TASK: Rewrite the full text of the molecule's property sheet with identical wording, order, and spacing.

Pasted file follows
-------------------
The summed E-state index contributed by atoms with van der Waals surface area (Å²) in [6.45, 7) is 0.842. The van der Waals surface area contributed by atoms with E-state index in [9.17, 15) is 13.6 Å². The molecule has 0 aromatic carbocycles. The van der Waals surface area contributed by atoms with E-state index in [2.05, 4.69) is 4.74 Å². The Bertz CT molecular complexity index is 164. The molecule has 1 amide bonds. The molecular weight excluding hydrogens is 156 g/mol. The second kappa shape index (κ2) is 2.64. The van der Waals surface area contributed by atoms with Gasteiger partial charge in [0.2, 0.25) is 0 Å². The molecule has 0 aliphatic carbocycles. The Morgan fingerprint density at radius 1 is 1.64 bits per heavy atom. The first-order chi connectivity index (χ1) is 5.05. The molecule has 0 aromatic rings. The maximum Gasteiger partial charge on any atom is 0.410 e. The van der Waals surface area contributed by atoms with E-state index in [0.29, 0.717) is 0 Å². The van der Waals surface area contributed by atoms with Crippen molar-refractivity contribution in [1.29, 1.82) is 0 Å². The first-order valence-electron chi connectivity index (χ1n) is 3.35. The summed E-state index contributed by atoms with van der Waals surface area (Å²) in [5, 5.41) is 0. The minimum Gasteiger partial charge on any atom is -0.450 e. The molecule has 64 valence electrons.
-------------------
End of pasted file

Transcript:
The summed E-state index contributed by atoms with van der Waals surface area (Å²) in [6.45, 7) is 0.842. The van der Waals surface area contributed by atoms with E-state index in [9.17, 15) is 13.6 Å². The molecule has 0 aromatic carbocycles. The van der Waals surface area contributed by atoms with E-state index in [2.05, 4.69) is 4.74 Å². The Bertz CT molecular complexity index is 164. The molecule has 1 amide bonds. The molecular weight excluding hydrogens is 156 g/mol. The second kappa shape index (κ2) is 2.64. The van der Waals surface area contributed by atoms with Gasteiger partial charge in [0.2, 0.25) is 0 Å². The molecule has 0 aliphatic carbocycles. The Morgan fingerprint density at radius 1 is 1.64 bits per heavy atom. The first-order chi connectivity index (χ1) is 5.05. The molecule has 0 aromatic rings. The maximum Gasteiger partial charge on any atom is 0.410 e. The van der Waals surface area contributed by atoms with E-state index in [0.29, 0.717) is 0 Å². The van der Waals surface area contributed by atoms with Crippen molar-refractivity contribution in [1.29, 1.82) is 0 Å². The first-order valence-electron chi connectivity index (χ1n) is 3.35. The summed E-state index contributed by atoms with van der Waals surface area (Å²) in [5, 5.41) is 0. The minimum Gasteiger partial charge on any atom is -0.450 e. The molecule has 64 valence electrons.